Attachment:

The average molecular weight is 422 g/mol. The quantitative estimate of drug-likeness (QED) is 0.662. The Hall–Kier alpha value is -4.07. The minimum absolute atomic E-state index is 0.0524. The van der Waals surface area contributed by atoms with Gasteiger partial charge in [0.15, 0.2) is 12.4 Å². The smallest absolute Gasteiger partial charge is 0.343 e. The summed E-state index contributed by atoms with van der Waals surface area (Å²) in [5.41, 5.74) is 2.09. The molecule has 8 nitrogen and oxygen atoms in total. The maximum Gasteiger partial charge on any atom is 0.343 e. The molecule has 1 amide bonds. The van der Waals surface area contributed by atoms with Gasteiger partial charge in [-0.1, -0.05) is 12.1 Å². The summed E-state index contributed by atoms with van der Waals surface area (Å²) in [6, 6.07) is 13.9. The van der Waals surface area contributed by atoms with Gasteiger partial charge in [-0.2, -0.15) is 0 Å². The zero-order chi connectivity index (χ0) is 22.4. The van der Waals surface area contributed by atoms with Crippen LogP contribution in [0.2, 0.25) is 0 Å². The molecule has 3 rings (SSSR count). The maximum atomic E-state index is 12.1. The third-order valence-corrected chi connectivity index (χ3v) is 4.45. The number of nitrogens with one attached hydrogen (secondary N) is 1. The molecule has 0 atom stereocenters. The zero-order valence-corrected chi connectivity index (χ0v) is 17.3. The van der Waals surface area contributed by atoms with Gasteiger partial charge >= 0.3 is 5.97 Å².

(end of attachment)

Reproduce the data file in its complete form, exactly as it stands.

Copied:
The average molecular weight is 422 g/mol. The quantitative estimate of drug-likeness (QED) is 0.662. The Hall–Kier alpha value is -4.07. The minimum absolute atomic E-state index is 0.0524. The van der Waals surface area contributed by atoms with Gasteiger partial charge in [0.15, 0.2) is 12.4 Å². The smallest absolute Gasteiger partial charge is 0.343 e. The summed E-state index contributed by atoms with van der Waals surface area (Å²) in [5.41, 5.74) is 2.09. The molecule has 8 nitrogen and oxygen atoms in total. The maximum Gasteiger partial charge on any atom is 0.343 e. The molecule has 1 amide bonds. The van der Waals surface area contributed by atoms with Gasteiger partial charge in [-0.1, -0.05) is 12.1 Å². The summed E-state index contributed by atoms with van der Waals surface area (Å²) in [6, 6.07) is 13.9. The van der Waals surface area contributed by atoms with Gasteiger partial charge in [-0.2, -0.15) is 0 Å². The zero-order chi connectivity index (χ0) is 22.4. The van der Waals surface area contributed by atoms with Crippen LogP contribution in [0.2, 0.25) is 0 Å². The molecule has 3 rings (SSSR count). The maximum atomic E-state index is 12.1. The third-order valence-corrected chi connectivity index (χ3v) is 4.45. The number of nitrogens with one attached hydrogen (secondary N) is 1. The molecule has 0 atom stereocenters. The zero-order valence-corrected chi connectivity index (χ0v) is 17.3. The van der Waals surface area contributed by atoms with Gasteiger partial charge >= 0.3 is 5.97 Å².